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dc.contributor.authorSAEZ, LINO J.
dc.identifier.citationSource: Dissertation Abstracts International, Volume: 47-11, Section: B, page: 4423.
dc.description.abstractTo define MHC gene organization and expression in human skeletal muscle, we have isolated and characterized MHC genomic and cDNA sequences. Genomic clone analysis indicates that the human sarcomeric MHC gene family is composed of a minimum of 10-12 genes that share regions of sequence homology. We have also determined that MHC genes are highly conserved throughout vertebrate evolution. Whether all the human MHC genomic fragments that we have isolated are part of functional genes or pseudogenes is not yet known.;The diversity of expression of this multigene family within one muscle type was examined by cDNA clone analysis. There are as many as five different forms of MHC expressed simultaneously in adult human skeletal muscle. Two different skeletal muscle MHC cDNA clones were sequenced, one of which encodes the entire light meromyosin segment of MHC. The protein coding sequences of the two different isoforms show a high degree of homology with MHC sequences from other organisms. Northern analysis and sequence comparisons with physiologically defined MHC types allow us to identify the two human forms as a skeletal fast fiber form while the other clone represents a cardiac gene that is coexpressed in skeletal muscle.;The 3' untranslated sequences of skeletal MHC cDNAs from widely separated species are homologous to each other as are cardiac MHC cDNAs. Since the 3' untranslated region of cardiac and skeletal genes show no homology to each other, these regions can thus define isotype specific markers. The isotype-specific preservation of the 3' untranslated sequences during evolution suggests a functional role for these regions.;An oligonucleotide complementary to the 3' untranslated region of the human cardiac MHC mRNA was used to isolate its corresponding gene. This gene was found to be closely linked to another MHC gene. From DNA sequence analysis we determined that the two genes correspond to cardiac (alpha)- and (beta)-MHC genes that are organized in tandem.;Chromosomal mapping of human MHC genes, using somatic cell hybrids between primary human cells and a permanent mouse cell line shows that human skeletal and cardiac MHC genes are located on different chromosomes. All human skeletal MHC genes map to chromosome 17 and the (alpha) and (beta) cardiac MHC genes map to chromosome 14. These results indicate that there is no preferential chromosome arrangement for coexpression of members of this multigene family. However, sequential expression during development may require linkage. (Abstract shortened with permission of author.).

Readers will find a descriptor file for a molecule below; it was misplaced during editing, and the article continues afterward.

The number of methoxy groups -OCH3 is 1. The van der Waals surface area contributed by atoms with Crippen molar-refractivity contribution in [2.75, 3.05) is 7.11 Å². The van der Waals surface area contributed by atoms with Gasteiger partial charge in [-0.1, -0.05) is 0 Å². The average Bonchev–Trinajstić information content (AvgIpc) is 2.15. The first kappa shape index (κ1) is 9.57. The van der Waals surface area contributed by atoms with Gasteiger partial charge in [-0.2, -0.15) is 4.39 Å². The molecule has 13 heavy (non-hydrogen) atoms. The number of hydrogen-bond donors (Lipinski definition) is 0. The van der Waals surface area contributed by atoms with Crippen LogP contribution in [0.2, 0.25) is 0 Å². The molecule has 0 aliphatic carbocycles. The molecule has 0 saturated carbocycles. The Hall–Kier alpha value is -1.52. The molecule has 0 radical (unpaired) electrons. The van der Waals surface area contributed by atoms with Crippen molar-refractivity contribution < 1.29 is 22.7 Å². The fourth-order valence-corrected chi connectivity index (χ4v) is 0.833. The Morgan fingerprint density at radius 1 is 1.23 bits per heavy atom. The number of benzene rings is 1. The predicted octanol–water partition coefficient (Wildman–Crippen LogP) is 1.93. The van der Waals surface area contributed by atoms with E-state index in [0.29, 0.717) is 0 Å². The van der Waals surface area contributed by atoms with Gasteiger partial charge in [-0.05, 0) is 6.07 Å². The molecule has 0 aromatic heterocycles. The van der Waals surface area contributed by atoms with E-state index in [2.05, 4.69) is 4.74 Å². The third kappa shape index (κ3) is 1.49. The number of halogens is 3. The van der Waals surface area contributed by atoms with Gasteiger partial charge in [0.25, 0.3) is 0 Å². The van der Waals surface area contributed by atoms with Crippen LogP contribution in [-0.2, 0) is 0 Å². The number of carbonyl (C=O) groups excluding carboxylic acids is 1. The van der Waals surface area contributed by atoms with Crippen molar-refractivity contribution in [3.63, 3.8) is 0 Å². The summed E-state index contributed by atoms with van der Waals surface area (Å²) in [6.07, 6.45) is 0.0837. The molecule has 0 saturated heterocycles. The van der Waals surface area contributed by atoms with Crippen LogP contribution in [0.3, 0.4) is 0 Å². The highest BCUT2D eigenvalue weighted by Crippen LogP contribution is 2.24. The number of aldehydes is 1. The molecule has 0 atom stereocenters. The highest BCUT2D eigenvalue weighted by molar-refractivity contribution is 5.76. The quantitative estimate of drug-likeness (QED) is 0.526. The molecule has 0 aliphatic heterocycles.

dc.publisherProQuest Dissertations & Theses
dc.subjectMolecular biology.

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